Iconic Sharrow Bay Hotel, which invented Sticky Toffee Pudding and coined the phrase ‘Country House Hotel’, closes

The company which operated the Sharrow Bay Hotel, which has traded since 1948 in the Lake District, has closed and placed in to voluntary liquidation after the sole director Andrew Davis instructed south-coast based Portland Business Recovery to manage its affairs.

Set in 12 acres of gardens and woodlands, the Hotel is reputedly the place where the Sticky Toffee Pudding was invented as well as birthplace of the phrase ‘Country House Hotel’.

Director Andrew Davis has attributed the failure of the company to a combination of several key factors which has led to him having to make the difficult decision to close its doors.

Sharrow Bay Hotel liquidation

Poor trading in 2019 due to Brexit and major road repair work at nearby Pooley Bridge vastly reduced visitor numbers to the area. Deficiencies within the lease led to the inability to carry out vital renovations and improvements to the property. Even though Mr Davis introduced £1.2m to support the business through the holding company, which also holds the premises lease, the aforementioned and the impact of Covid-19 lockdown, created the perfect storm which made trading conditions unsustainable.

Mr Davis has indicated that the holding company is hoping to agree the rectification of the deficiencies within the lease so that funding may be obtained and the Hotel reopened in due course, with the intention of honouring customer deposits and vouchers that have been affected by the closure.

Customers who paid deposits to Sharrow Bay Hotel prior to it ceasing to trade for bookings the company was unable to fulfil due to lockdown and the subsequent closure can await the proposed re-opening or seek to recover funds via their credit card provider, where appropriate, under the Consumer Credit Act and support is being provided in this regard.

Sharrow Bay Hotel liquidation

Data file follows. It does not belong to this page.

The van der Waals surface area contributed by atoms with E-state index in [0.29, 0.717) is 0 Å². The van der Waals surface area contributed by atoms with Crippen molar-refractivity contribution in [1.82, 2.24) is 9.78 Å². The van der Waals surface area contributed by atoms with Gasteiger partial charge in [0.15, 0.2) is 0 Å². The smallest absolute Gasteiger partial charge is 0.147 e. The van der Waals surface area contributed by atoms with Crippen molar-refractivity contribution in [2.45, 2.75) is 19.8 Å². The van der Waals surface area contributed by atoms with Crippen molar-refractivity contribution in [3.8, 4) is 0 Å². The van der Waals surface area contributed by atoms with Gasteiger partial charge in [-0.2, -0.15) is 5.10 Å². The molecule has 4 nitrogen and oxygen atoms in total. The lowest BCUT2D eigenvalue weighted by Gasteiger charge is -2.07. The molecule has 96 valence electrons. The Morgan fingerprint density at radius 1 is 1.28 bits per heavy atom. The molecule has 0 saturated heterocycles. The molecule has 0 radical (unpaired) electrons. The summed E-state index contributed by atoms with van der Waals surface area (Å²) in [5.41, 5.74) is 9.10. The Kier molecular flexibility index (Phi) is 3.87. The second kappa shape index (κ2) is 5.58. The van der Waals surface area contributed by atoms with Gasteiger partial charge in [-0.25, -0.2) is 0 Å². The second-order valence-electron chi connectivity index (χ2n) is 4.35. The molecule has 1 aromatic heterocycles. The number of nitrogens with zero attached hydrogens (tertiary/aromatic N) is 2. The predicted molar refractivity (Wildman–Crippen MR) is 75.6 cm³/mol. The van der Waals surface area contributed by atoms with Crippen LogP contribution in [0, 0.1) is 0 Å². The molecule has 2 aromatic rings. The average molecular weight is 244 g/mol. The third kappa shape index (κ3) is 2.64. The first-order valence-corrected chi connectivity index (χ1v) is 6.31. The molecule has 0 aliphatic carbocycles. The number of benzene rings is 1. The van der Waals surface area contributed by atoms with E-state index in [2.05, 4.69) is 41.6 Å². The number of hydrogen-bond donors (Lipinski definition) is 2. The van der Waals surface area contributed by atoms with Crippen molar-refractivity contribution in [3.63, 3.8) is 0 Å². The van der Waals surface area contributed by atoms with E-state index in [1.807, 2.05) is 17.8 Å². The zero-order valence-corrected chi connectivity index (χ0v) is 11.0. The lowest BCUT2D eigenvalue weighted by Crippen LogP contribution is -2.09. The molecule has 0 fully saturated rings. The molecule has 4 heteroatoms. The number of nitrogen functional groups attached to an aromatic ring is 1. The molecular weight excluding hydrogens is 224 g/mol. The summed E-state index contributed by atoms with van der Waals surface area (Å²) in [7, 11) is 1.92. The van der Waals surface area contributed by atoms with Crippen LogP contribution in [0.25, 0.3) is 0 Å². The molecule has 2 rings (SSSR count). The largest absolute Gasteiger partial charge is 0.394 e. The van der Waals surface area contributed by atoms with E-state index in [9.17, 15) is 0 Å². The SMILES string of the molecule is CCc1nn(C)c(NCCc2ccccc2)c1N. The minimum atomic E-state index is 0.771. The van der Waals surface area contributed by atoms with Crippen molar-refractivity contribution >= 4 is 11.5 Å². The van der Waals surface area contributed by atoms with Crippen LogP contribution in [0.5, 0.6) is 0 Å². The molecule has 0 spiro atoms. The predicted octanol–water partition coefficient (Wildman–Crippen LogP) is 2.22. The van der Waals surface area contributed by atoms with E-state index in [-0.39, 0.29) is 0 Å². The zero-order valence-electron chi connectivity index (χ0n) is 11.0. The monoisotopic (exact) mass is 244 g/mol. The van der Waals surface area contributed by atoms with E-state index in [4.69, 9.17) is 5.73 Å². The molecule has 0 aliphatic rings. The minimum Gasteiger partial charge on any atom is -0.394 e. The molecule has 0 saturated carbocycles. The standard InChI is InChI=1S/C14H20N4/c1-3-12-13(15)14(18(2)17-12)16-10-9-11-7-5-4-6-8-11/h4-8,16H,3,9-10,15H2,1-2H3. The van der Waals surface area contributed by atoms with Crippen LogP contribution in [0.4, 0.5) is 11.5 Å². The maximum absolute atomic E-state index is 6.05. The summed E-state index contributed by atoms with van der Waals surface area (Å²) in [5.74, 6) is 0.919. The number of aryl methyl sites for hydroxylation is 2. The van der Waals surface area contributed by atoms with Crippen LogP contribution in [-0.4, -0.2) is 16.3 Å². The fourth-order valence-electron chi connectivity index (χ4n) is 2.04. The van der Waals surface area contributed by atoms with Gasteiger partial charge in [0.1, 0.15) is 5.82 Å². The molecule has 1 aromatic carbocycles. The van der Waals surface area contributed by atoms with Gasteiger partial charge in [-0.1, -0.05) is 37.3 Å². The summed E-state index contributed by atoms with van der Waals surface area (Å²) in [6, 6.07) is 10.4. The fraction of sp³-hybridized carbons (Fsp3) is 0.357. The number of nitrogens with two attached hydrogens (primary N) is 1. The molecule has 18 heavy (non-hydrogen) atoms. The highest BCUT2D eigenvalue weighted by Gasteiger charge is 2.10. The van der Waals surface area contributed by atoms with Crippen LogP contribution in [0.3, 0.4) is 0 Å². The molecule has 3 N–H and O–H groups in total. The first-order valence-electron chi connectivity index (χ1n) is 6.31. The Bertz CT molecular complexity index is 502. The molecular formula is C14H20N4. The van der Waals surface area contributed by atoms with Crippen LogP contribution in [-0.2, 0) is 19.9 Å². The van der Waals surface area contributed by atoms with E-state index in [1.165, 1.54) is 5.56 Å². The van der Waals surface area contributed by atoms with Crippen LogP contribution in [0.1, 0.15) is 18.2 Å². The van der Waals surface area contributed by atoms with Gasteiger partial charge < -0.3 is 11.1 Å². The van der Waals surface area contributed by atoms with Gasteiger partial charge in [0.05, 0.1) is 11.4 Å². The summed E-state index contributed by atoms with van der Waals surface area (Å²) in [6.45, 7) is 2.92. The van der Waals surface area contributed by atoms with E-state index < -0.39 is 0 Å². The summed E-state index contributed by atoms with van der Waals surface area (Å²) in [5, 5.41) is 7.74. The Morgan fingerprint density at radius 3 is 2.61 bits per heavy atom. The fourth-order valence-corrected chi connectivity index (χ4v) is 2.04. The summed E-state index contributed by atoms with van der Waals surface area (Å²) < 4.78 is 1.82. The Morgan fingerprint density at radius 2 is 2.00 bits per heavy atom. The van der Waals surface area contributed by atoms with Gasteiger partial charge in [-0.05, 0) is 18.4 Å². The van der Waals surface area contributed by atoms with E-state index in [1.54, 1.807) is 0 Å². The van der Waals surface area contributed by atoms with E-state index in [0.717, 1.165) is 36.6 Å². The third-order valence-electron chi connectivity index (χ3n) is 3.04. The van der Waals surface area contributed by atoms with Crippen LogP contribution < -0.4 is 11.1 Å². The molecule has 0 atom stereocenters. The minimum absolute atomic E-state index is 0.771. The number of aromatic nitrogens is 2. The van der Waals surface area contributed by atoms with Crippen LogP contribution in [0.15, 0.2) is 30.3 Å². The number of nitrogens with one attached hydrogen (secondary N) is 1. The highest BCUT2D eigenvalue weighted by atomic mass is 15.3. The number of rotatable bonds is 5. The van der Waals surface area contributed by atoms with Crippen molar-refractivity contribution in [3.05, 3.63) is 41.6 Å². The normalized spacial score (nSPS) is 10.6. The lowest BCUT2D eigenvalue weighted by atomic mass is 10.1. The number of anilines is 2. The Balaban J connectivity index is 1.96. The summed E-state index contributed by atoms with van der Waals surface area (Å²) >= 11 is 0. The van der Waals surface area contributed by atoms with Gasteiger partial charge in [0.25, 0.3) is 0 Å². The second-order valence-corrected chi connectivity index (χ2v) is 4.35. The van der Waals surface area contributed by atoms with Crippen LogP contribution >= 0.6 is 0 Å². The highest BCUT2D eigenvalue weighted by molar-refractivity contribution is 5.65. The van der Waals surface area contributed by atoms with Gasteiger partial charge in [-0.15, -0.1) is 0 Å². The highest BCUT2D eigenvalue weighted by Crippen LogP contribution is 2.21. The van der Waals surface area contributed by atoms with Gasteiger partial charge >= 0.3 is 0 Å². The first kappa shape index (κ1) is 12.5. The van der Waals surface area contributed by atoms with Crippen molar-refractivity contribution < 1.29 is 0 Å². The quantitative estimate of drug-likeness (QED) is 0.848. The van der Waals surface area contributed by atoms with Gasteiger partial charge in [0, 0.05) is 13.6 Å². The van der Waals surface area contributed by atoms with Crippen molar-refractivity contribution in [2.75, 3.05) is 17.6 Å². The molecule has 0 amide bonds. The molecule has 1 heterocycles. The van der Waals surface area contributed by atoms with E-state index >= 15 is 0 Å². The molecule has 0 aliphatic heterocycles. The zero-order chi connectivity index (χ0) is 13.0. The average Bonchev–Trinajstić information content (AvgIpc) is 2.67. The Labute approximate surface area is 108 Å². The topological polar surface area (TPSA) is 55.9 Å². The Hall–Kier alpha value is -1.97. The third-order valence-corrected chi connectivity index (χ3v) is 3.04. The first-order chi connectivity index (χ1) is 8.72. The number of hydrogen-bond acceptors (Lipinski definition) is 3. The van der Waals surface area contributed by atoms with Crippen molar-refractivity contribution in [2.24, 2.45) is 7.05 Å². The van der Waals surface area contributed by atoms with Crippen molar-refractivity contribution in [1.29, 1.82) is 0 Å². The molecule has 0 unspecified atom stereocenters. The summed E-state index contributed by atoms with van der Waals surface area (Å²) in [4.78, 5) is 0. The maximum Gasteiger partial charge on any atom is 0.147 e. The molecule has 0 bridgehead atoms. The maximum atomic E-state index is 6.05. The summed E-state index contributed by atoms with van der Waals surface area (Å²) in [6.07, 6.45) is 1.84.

Director of Portland Business Recovery Mike Fortune commented:

“The impact of Covid-19 lockdown caused the enforced closure of the business in March, and the subsequent social distancing restrictions effectively made reopening unviable for the company. Sadly, the tourism and hospitality sector has been hit the hardest and the harsh reality is that many businesses are now facing critical financial distress due to the loss in income during the temporary closure and due to the ongoing restrictions which has caused a reduction in footfall when they have reopened. Many hotels are realising that this pandemic could be here for the foreseeable and are therefore making the early decision to close all together. The bottom line is that, despite Government intervention such as the newly announced Job Support Scheme which is set to replace the current Furlough Scheme, businesses across the UK are predicting a bleak autumn and winter. Between April and June, gross domestic product (GDP), the broadest measure of economic prosperity, fell by 20.4% which is the biggest quarterly decline since comparable records began in 1955. These are truly unprecedented times where in some cases business closure may be the only viable option.”

The formal appointment of Mike Fortune & Carl Faulds from Portland as liquidators took place on 2nd October.